Visalia youth remove Black Lives Matter signs from St. Paul's Episcopal Church on Sunday after Visalia Code Enforcement said the signs were in violation of a local ordinance.(Photo: Joshua Yeager)

Visalia youth and parishionersremoved dozens of signs from a prayer fence at St Paul's Episcopal Church on Sunday after city officials said the signs were in violation of a local ordinance.

The signs had messages such as "Black Lives Matter," "Racism is an illness" and "Love Conquers All." The signs were meant to promote equality and send a message that Visalia is inclusive of all, organizers said.

"These are issues that the community should be praying about. My church offered what we thought was a sanctuary for young people to put their signs up," Rev. Suzy Ward said. "I had no idea it was something not to be allowed."

Visalia Code Enforcement recently sent a letter to the church, saying that the signs are in violation of the city's sign code. According to the ordinance, the signs are considered "snipe," a legal term that refers to signs placed on fences, trees, light posts, and public right of ways.

Dozens of Black Lives Matter signs hang on a fence at St. Paul's Episcopal Church in October.(Photo: Joshua Yeager)

So-called snipe signs are forbidden under the ordinance, whether the fence is on private property or public. The ordinance does not discriminate based on the content of the signs.

"The removal of signs (these or any others)is in keeping with our standard sign ordinance. The content of the signs is irrelevant. They could be campaign signs, garage sale signs, or Grateful Dead Forever signs," Visalia City Manager Randy Groom said in an email.

Code enforcement officers have removed1,991 snipe signs in public places in 2020 so far, according to city data. The department has had seven violations on private property.

Melissa Flores and her daughter Jocelyn Flores, 4, browse Black Lives Matter signs along the El Diamante campus Monday, June 29, 2020. Supporters took some signs down Monday afternoon amid concerns opponents were planning do so before Visalia Unified. They hope to find a new home for the signs. Jocelyn watched family members make some of the signs and wanted to see them displayed.(Photo: Ron Holman)

Many of the church signswere previously displayed on a fence at El Diamante High School. Visalia Unified School District officials removed the signs following repeated incidents of vandalism and a confrontation with an adult.

The signs were then moved to College of the Sequoias before they were vandalized again and security declined to intervene, organizer and recent El Diamante graduate John Piper said. He picked up the posters before he noticed they were covered in urine.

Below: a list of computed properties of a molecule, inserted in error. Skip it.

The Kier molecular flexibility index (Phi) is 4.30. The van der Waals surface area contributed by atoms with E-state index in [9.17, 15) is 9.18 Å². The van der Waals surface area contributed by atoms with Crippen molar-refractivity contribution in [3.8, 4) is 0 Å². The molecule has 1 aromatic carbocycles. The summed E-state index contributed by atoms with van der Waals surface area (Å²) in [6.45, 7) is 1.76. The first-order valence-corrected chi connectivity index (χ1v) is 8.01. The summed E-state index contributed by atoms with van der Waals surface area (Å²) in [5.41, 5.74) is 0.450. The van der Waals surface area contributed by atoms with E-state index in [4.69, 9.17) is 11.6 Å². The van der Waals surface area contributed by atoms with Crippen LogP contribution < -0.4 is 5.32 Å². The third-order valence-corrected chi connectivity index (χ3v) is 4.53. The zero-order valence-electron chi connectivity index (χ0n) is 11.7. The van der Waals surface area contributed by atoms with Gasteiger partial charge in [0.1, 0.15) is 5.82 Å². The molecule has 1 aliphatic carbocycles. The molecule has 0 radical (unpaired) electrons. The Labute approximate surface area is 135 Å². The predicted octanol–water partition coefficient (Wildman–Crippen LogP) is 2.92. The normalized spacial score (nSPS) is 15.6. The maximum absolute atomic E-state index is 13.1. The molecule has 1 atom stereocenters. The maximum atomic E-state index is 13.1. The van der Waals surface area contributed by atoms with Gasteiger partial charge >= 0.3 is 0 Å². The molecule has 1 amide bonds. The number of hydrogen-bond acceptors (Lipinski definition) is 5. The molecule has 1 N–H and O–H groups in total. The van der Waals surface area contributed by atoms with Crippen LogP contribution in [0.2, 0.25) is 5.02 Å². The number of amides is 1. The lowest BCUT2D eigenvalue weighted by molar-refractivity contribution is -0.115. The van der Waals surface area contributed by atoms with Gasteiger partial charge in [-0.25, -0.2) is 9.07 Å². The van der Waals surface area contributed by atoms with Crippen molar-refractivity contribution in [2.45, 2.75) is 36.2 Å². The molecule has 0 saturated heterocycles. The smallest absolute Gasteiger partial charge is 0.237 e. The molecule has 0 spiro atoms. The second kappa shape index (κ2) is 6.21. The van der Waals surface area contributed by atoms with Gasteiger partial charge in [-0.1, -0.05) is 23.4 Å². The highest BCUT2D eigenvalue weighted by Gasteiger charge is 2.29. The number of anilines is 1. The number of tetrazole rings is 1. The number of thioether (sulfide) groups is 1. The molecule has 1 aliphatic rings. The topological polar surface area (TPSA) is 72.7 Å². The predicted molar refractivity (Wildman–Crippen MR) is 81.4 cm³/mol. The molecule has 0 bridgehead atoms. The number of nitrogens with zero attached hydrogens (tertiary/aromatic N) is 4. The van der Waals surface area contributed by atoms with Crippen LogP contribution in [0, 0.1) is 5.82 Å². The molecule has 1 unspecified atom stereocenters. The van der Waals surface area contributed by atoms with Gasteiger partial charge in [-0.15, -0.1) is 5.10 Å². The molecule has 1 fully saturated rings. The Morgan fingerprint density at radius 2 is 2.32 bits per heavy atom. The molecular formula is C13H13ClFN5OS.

That's when Ward offered St. Paul'sprayer fence as a "sanctuary" for the signs and the youth, she said.

"I'm disappointed that this kind of opportunity for young people to express their thoughts about things that are happening across the country have been repeatedly, more than once, denied to them," she said.

Visalia youth and activists echoed that disappointment Sunday morning.

Rev. Suzy Ward removes signs from St. Paul's Episcopal Church's prayer fence on Sunday after Visalia Code Enforcement said the signs were in violation of a local ordinance.(Photo: Joshua Yeager)

"It's a little bit frustrating because here we are trying tobring awareness to important things that are going on in our own city, and yet we keep getting pushed out," said Andrea Navarrette of Visalia. "Where do we go from here? Where is there a safe space for us to be able to express how we feel?"

Organizer Lisa Alvarado said she wants to see more from Visalia city leaders to promote equality.

"I wish that our leadership would be leaders in regardto justice, because now I feel that we're left with a solution that paints our city in a certain way," she said. "It feels a little prejudiced to see other snipe throughout the city not being taken down."

Snipe signs on other church fencesand nearly every Visalia school fence remain up.

City officials said the sign ordinance is enforced frequently regardless of their content, especially during a heated election year.

"We enforce the sign ordinance daily.We are constantly dealing with sign violations, particularly during campaign season when people have too many signs, signs put in the public right of way or on public property, etc." Groom said."This week we have dealt with many, many campaign signs in addition to the other usual variety of signs."

Ward says a neighbor complained about the signs that had hung on her fence since July, sparking the letter from code enforcement. It's unclear who filed the complaint but other neighbors on Main Street Sunday said they supported the signs' message.

"I think they'reamazing and great. It shows unity in our community," Raul Garcia said outside his home next door, adding that hewas confused by the city's action. "After all this time, why (remove them)now?"

Joshua Yeager covers water, agriculture, parks and housingfor the Visalia Times-Delta and Tulare Advance-Register newspapers. Follow him on Twitter @VTD_Joshy. Get alerts and keep up on all things Tulare County for as little as $1 a month. Subscribe today.

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Visalia orders church to remove Black Lives Matter signs from 'prayer fence,' citing ordinance - Visalia Times-Delta and Tulare Advance-Register

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